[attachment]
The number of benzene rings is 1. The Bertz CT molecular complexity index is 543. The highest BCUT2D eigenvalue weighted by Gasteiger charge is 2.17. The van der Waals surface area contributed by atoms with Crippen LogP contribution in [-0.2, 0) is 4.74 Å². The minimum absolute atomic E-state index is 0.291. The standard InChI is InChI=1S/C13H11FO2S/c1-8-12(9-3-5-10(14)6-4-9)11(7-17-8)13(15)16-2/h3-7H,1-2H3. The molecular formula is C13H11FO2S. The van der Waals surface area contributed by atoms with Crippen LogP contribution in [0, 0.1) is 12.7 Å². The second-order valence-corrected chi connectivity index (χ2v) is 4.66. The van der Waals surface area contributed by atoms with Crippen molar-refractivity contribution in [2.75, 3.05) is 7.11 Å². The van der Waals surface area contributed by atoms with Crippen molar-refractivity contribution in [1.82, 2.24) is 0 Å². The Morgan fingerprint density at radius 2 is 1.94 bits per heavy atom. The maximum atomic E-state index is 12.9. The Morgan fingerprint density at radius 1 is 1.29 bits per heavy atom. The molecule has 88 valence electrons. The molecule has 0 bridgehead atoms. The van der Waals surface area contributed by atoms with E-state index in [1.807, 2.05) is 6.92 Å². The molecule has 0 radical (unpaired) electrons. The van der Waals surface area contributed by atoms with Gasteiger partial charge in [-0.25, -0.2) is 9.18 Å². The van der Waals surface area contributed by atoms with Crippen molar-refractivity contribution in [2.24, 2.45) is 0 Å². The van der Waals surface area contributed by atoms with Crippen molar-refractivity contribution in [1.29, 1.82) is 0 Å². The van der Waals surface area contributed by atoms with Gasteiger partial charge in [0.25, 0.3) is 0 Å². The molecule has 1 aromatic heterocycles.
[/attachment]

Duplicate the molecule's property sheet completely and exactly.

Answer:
The number of benzene rings is 1. The Bertz CT molecular complexity index is 543. The highest BCUT2D eigenvalue weighted by Gasteiger charge is 2.17. The van der Waals surface area contributed by atoms with Crippen LogP contribution in [-0.2, 0) is 4.74 Å². The minimum absolute atomic E-state index is 0.291. The standard InChI is InChI=1S/C13H11FO2S/c1-8-12(9-3-5-10(14)6-4-9)11(7-17-8)13(15)16-2/h3-7H,1-2H3. The molecular formula is C13H11FO2S. The van der Waals surface area contributed by atoms with Crippen LogP contribution in [0, 0.1) is 12.7 Å². The second-order valence-corrected chi connectivity index (χ2v) is 4.66. The van der Waals surface area contributed by atoms with Crippen molar-refractivity contribution in [2.75, 3.05) is 7.11 Å². The van der Waals surface area contributed by atoms with Crippen molar-refractivity contribution in [1.82, 2.24) is 0 Å². The Morgan fingerprint density at radius 2 is 1.94 bits per heavy atom. The maximum atomic E-state index is 12.9. The Morgan fingerprint density at radius 1 is 1.29 bits per heavy atom. The molecule has 88 valence electrons. The molecule has 0 bridgehead atoms. The van der Waals surface area contributed by atoms with E-state index in [1.807, 2.05) is 6.92 Å². The molecule has 0 radical (unpaired) electrons. The van der Waals surface area contributed by atoms with Gasteiger partial charge in [-0.25, -0.2) is 9.18 Å². The van der Waals surface area contributed by atoms with Crippen molar-refractivity contribution in [2.24, 2.45) is 0 Å². The van der Waals surface area contributed by atoms with Crippen molar-refractivity contribution in [1.29, 1.82) is 0 Å². The van der Waals surface area contributed by atoms with Gasteiger partial charge in [0.25, 0.3) is 0 Å². The molecule has 1 aromatic heterocycles.